Screen Rant’s Ross Miller reviews Ong Bak 2
The first Ong Bak (subtitled Muay Thai Warrior) I found to be quite entertaining, with some seriously kick-ass fight sequences, consisting of some often jaw-dropping choreography and stunts. Unfortunately, there were also some not-so-great aspects, notably the poor acting and thin storyline. But overall there was enough there to make it worthwhile, and it was pretty much inevitable that another movie would follow.
It’s no surprise to find that Ong Bak 2, or Ong Bak 2: The Beginning, is practically more of the same, but it manages to get rid of (or at least better mask) the bad elements, while subsequently improving on the fight sequences (if you can believe it).
Ong Bak 2 is actually a prequel to Ong Bak, taking place in ancient Thailand as opposed to modern-day Thailand. However, what wasn’t entirely clear was how the sequel links to the first one, since it takes place centuries prior (unless Tony Jaa’s character is immortal, I can’t see how it’s the same guy in both – their names are different, for one thing). Confusion aside, the new (or old) setting is a nice change-up from what we saw in the first movie, perhaps even enhancing the awe-inspiring fighting in a strange way.
The plot follows Tien (Jaa), the son of a Lord murdered in Thailand in the late 15th century. After resisting ruthless slave traders and just moments from death, Tien is rescued by a renowned warrior who takes him under his wing and trains him in martial arts, including the heavy use of weapons. He eventually grows up and into “one of the most dangerous men alive.” Tien goes on to track down and exact vengeance on the men who enslaved him as a child, as well as getting revenge on the warlord who killed his father.
I think Ong Bak 2 is the type of movie you have to judge on the grounds of what it’s attempting to do, and if it achieved that goal or not. And I can say that it certainly does achieve its goals. The movie zips along at a fairly quick pace, linking one amazing fight scene to another, with only a few sags in the narrative here and there but nothing too detrimental to the film as a whole.
The fight scenes are often unbelievably well executed and will be impressive (I imagine) to even the most avid action movie goer. Thank the talents of star and director, Tony Jaa; he punched and kicked his way onto the cinematic radar with the first Ong Bak, defying gravity, kicking the asses of more bad guys than can possibly be counted, while bringing a fresh style to the martial arts genre. The fact that he had directorial control this time around definitely shows on-screen: the action scenes seem to flow a lot better than they did in the first film, not exactly entering into the realm of the believable (the more ridiculous, the better, I say!), but somehow feeling as such within the context of the film itself.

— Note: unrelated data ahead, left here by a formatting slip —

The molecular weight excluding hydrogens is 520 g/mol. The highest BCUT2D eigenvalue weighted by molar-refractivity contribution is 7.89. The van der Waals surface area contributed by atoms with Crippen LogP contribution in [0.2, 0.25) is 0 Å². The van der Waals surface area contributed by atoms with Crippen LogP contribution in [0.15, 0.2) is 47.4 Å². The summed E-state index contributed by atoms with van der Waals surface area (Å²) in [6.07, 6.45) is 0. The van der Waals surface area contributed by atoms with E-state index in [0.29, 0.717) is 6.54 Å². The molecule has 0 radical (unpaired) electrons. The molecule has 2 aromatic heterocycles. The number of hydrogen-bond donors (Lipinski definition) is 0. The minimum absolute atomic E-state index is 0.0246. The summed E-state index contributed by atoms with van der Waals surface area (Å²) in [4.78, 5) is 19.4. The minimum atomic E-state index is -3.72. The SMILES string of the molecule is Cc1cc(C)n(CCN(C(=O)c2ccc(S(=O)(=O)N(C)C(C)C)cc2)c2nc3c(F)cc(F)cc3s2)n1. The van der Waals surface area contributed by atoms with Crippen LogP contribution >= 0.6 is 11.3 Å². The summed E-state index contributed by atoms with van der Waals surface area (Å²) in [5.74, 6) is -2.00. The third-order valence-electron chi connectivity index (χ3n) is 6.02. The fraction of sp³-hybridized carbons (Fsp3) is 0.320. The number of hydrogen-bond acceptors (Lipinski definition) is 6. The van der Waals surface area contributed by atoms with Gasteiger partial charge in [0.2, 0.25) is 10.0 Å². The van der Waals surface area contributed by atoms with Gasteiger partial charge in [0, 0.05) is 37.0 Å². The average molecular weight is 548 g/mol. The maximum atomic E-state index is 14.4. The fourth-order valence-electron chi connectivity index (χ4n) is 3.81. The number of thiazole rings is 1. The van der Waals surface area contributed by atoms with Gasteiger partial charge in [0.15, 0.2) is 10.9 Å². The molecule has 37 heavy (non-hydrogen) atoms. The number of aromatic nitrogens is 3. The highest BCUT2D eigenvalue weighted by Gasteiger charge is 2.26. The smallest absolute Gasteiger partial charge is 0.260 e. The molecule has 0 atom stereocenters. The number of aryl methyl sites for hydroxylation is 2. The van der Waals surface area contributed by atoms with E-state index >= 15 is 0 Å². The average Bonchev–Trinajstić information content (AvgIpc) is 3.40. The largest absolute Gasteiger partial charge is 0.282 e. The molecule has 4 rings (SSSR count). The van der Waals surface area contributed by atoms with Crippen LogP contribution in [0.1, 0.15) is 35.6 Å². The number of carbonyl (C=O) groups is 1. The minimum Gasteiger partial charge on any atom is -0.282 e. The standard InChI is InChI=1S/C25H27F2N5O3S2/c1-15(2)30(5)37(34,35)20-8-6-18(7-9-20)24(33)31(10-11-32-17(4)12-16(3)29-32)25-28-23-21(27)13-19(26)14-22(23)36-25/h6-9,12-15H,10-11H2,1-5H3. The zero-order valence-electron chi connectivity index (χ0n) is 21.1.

For instance, there’s a scene where Tien uses an elephant – which he’s managed to “tame” – when battling just one of the many bands of bad guys he runs into. He uses the elephant to spring off and swing on in order to pull off a special type of fly-kick, and even uses the elephant’s tusks to knock out his foes. Sounds a bit out there, right? Well in principle it is, but Jaa makes it work. Go figure.
As I said, even though you have to judge this type of film for what it’s trying to do, that still doesn’t stop some poorly handled aspects from somewhat weighing it down. The story feels fairly generic, or at least predictable – young boy’s father is killed, he gets taken in by a warrior, trains to be an amazing fighter, and goes out to avenge said father. The dialogue – the little there is of it – is very by-the-book (sometimes ultra-cheesy) and the acting (as far as I could tell since I don’t speak Thai) was sub-par at best.
But I imagine if you’re thinking about checking out Ong Bak 2, acting, script or story will be the furthest thing from your mind. Chances are you’re looking for more of the kick-ass fight sequences we saw in the first Ong Bak (as well as the similar The Protector) and I’m happy to say the film delivers on that in absolute spades.
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